Since the last time I visited, Ricky and Myla have gotten a rescue dog- the most precious Pug called Dobby, who was snuffling a lot and seemed like a happy guy. After catching up and getting a good nights sleep the following day the three of us headed to the creek area of Dubai. Having spent the last three weeks in the Aussie lifestyle of just throwing a bikini and dress on it was difficult to adjust and be in heat and having to dress modestly, even though I wore a tee I still felt eyes on me because I was wearing shorts. Ricky assured me that people just stare because I am white, and in their culture staring isn’t considered rude. Ricky lives uptown in the Karama district, which was a strong indian demographic. Not only is it a cheap area to live in, there are also incredible little restaurants lining the streets that have such diversity: Korean, Ethiopean, Lebanese, Filipino – the list goes on.
Since my backpack was completely full (I was worried the zip would burst) I decided to spend the rest of my travel money experiencing the vibrant and varied food that Dubai has to offer. I wasn’t disappointed, for lunch we ate at an outdoor Lebanese restaurant that was situated right on the creek. I knew it was a good restaurant as soon as my drink arrived – fresh guava juice. It was the most beautifully refreshing drink I had tasted in memory, so cold and sweet. For lunch I had lamb kebabs, where the mince had pine nuts mixed into it and then it was shaped like a sausage and grilled, which was presented on its own mini bbq with some flatbread and tomato. This dish was outstanding, I don’t know if it was my jetlagged state or what but I was seriously impressed. Ricky let me have some of his baba ganouch which was so zesty and healthy tasting, and Myla had a chicken shwarma roll which had the same grilled deliciousness. The Creek area of Dubai is a quaint selection of cafes along the river, with gold and spice souqs nearby. When we wondered into the spice souq I was taken aback at how forward the hawkers were, they would hold out a pashmina/frankincense/bag of spice and force you to touch it. If you made eye contact they would start yelling at you about how you should buy from them. “Madam! Madam! Where are you from?? You like?” I couldn’t handle it. I felt awful ignoring the vendors and ended up keeping my eyes on the ground until we got out, since if you showed the slightest interest in anything the hawkers would descend on you. The sad part was that there were some interesting scarves and clothes which were dirt cheap, but I felt so worn down by the constant harassment that I just let it go. The insane part is that apparently these guys are tame compared to the ones you get in Egypt or Morocco, so god knows how I will cope with them if I visit there.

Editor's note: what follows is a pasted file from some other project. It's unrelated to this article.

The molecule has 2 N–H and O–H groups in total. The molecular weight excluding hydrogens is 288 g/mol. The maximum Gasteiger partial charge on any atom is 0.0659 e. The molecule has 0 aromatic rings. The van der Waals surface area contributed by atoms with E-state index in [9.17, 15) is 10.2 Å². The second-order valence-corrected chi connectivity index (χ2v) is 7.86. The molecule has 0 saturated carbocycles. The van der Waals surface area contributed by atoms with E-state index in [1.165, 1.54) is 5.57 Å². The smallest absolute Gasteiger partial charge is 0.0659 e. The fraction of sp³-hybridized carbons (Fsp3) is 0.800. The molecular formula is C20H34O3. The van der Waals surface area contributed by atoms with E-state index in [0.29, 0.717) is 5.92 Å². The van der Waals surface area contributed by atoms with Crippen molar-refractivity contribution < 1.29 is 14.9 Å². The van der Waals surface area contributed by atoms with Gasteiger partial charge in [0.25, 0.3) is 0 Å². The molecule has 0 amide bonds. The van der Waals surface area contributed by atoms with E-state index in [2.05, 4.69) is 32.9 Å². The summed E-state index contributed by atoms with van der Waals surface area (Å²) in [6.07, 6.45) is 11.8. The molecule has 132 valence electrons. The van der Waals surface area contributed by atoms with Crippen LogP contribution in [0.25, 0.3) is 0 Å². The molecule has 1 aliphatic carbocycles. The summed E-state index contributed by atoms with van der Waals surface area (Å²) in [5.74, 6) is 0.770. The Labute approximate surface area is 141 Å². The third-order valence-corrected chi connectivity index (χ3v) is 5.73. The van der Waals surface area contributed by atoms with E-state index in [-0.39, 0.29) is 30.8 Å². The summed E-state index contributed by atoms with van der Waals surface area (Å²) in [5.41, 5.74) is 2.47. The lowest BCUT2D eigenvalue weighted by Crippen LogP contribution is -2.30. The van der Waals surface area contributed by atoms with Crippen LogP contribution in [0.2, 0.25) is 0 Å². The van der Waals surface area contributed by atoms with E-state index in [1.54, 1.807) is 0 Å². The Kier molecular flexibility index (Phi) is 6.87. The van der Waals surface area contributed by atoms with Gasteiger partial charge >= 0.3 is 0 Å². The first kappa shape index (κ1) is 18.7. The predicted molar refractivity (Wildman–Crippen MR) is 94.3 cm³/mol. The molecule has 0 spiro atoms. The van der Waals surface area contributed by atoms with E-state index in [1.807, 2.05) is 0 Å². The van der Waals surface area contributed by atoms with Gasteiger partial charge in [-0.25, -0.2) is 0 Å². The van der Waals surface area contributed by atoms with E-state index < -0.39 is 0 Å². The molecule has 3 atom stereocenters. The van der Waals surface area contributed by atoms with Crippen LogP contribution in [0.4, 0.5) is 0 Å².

We spent the rest of the afternoon walking around and after a quick nap at the flat we went to Bento-Ya for dinner, a Japanese restaurant near the stadium for an authentic bento box. I was horrified to discover that my jeans were suddenly way too small for me, damn all those wines and puddings in Australia! In Dubai, the weekends are placed over Friday and saturday, so a Saturday night in Dubai is very different to a Saturday night in the UK. There are still crowds around, but the streets and metro are quiet. After another excellent meal (chicken teriyaki bento box for mains and a matcha cake for dessert) we leisurly made our way back and I had another brilliant deep sleep. As far as first days go in a new country, it was pretty spot on! Ricky and Myla(and Dobby) are so accommodating and welcoming, and knowledgable about Dubai it was such a pleasure to spend time with them again.
While I was away in Sydney I really missed Caitlin and Clint, and I was so happy to see them again that night when my flight touched down in Brisbane airport. For dinner Clint had made us marinated roo kebabs, and I finally got to have the aussie speciality: The Sausage Sizzle. The sausage sizzle or sizzler as its known is a hot dog nestled in a slice of bread amongst fried onions and special sauce. It was everything id ever dreamed of and more! We spent that night drinking wine watching My Kitchen Rules and generally enjoying each other’s company. There is always an air of impending sadness in the days before a departure, and it felt like a blanket of melancholy had fallen on me in those last days of my Aussie adventure. It makes me feel sad that the people I hold closest to my heart, my family, live so far away (we span 3 continents).
On my last proper day there I spent the morning doing washing and preparing bits and pieces to pack. Clint had the afternoon off so we spent it together running errands and going to the pub (naturally). Clint’s got some incredible stories to tell for his 31 years of age, he should write a memoir – he’d give Hunter S Thomspon a run for his money! At 5pm we picked up Caitlin from work at the Princess Alexandria hospital, and went home to get ready to meet Ash and Kathy Rainbow (the family whose garden the wedding was in) in the city. After an eventful bus journey the three of us arrived in Brisbane’s West End, which reminded me of Glasgow’s West End slightly – it was trendy and vibrant. We had more than a few drinks at this bar called Hi Fi which was similar to Nice n Sleazys, full of loud music, rockers and hipsters and then we met up with the Rainbow ladies. We ate dinner at the Spaghetti House, an authentic Italian restaurant across the street, and I had a beautiful veal and gnocchi dish. The company, food and wine was excellent, and we continued the night with a pub crawl through some dive bars and ended up in a bar that wouldn’t look out of place in London’s Chelsea area. Clint bought everyone cocktails that were described as an adults lemonade, they were fresh and zingy and went straight to my head. Finally, since everyone was working the following day we left at about half 1am, and savoured a final amarula on the porch outside before going to bed with heavy hearts. In the morning I had an emotional goodbye with Caitlin and Clint, and Clint’s dad Lindsay took me to the airport so I could continue my journey to Dubai.